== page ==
• If you smoke, a structured stop smoking program may help you kick the habit. The use of nicotine patches and antidepressants along with counseling may also be helpful.

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    Participate in Respiratory Therapies

    • Participate in respiratory therapies (such as bronchial drainage) as recommended by your doctor. Your doctor might recommend using an ultrasonic mist humidifier to help clear secretions from your lungs.
    • You might also learn postural drainage; the positioning of a person to drain and remove secretions from particular areas of the lungs.
    • Clean and maintain respiratory therapy devices to limit their risk of causing infection. Though you may need proper training to do that, the following are general recommendations:
      • Clean all reusable respiratory therapy equipment twice a week. That includes ventilator circuitry, nebulizers, aerosol tubing, and peak flow meters. Consult your provider about cleansing routines for respiratory equipment.
      • Completely air dry all cleaned devices before putting them back together. Moisture trapped in the devices can allow bacteria, viruses, and fungi to grow.
      • All ventilator filters should be cleaned and changed as often as the manufacturer recommends.

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    Practice Breathing Techniques

    Breathing techniques can help you control your respiratory rate and breathing pattern. That will help you breathe easier and more efficiently, and make you feel like enough air is getting into your lungs. Breathing techniques and correct posture also can improve the function of respiratory muscles and effectiveness of coughs.

    You can also do exercises to help you breathe more easily. Practice the exercises daily so that when shortness of breath occurs, you will do them naturally and not panic. Some of the exercises are the following:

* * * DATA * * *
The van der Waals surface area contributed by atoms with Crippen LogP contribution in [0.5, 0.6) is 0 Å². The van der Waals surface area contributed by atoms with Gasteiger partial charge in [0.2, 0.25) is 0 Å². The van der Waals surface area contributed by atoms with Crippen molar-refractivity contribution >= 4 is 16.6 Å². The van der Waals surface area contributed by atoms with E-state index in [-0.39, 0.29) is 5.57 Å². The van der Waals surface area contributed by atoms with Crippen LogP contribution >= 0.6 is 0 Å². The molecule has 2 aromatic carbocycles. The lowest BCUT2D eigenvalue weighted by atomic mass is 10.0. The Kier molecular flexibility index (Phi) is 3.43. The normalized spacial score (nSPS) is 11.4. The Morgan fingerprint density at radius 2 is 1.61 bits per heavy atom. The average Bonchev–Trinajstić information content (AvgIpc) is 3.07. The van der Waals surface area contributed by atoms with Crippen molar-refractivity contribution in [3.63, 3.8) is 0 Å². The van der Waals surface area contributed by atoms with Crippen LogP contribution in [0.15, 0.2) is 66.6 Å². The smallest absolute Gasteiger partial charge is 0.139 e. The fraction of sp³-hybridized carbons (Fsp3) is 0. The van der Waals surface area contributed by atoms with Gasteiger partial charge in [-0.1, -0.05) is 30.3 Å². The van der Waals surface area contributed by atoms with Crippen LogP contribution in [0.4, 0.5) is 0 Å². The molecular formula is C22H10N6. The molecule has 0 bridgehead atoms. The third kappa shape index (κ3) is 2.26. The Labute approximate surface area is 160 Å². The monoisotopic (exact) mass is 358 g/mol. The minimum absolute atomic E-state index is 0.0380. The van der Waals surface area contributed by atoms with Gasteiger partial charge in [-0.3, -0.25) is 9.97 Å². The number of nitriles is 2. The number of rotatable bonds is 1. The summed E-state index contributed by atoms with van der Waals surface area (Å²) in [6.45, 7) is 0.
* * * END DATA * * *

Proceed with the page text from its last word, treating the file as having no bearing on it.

• Pursed-lip breathing: Pursed-lip breathing will slow down your breathing so that it is more efficient (breathing fast only worsens shortness of breath). You can do this kind of breathing anywhere.
      • Breathe in slowly through your nose. Hold your breath for 3 seconds.
      • Purse your lips as if you are going to whistle.
      • Breathe out slowly through your pursed lips for 6 seconds.
    • Abdominal/diaphragm breathing: Abdominal breathing also slows down your breathing and helps relax your entire body.
      • Lie on your back in a comfortable position with a pillow under your head and knees.
      • Rest one hand on your abdomen just below your rib cage. Rest the other hand your chest.
      • Slowly breathe in and out through your nose using your abdominal muscles. The hand resting on your abdomen will rise when you breathe in and fall when you breathe out. The hand on your chest should be almost still. Repeat three or four times before resting.
    • Active Cycle of Breathing Technique (ACBT): ACBT is a series of breathing techniques that help clear secretions and improve air delivery to your lungs. ACBT can be done sitting up. This technique combines breathing exercises with the “huff” cough and has three components in a set cycle. The huff cough involves holding a deep breath for a few seconds and then exhaling forcefully. The cycle is repeated until the huff becomes dry or nonproductive, or when 20 minutes have passed. Ask your doctor for guidance and instructions on this therapy.

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    Participate in Pulmonary Rehabilitation

    Talk to your doctor about taking part in a pulmonary rehabilitation program. Pulmonary rehabilitation uses different therapies for persons with pulmonary disease. The goal of pulmonary rehabilitation is to help patients reach and maintain their maximum level of independence and ability to function in the community.

    Pulmonary rehabilitation is becoming a crucial part of therapy for many patients. It offers the best treatment option for patients with chronic respiratory illnesses. It helps people increase their exercise capacity and endurance and improves their health-related quality of life. The treatment also helps people breathe easier and results in fewer hospital admissions, even among patients with the most severe degree of lung disease.

    Patients with advanced lung disease may have emotional disorders, mainly depression and anxiety. In addition to appropriate medical therapy for these disorders, exercise as part of a pulmonary rehabilitation program can help lessen these feelings.

    The goals of a pulmonary rehabilitation program are to: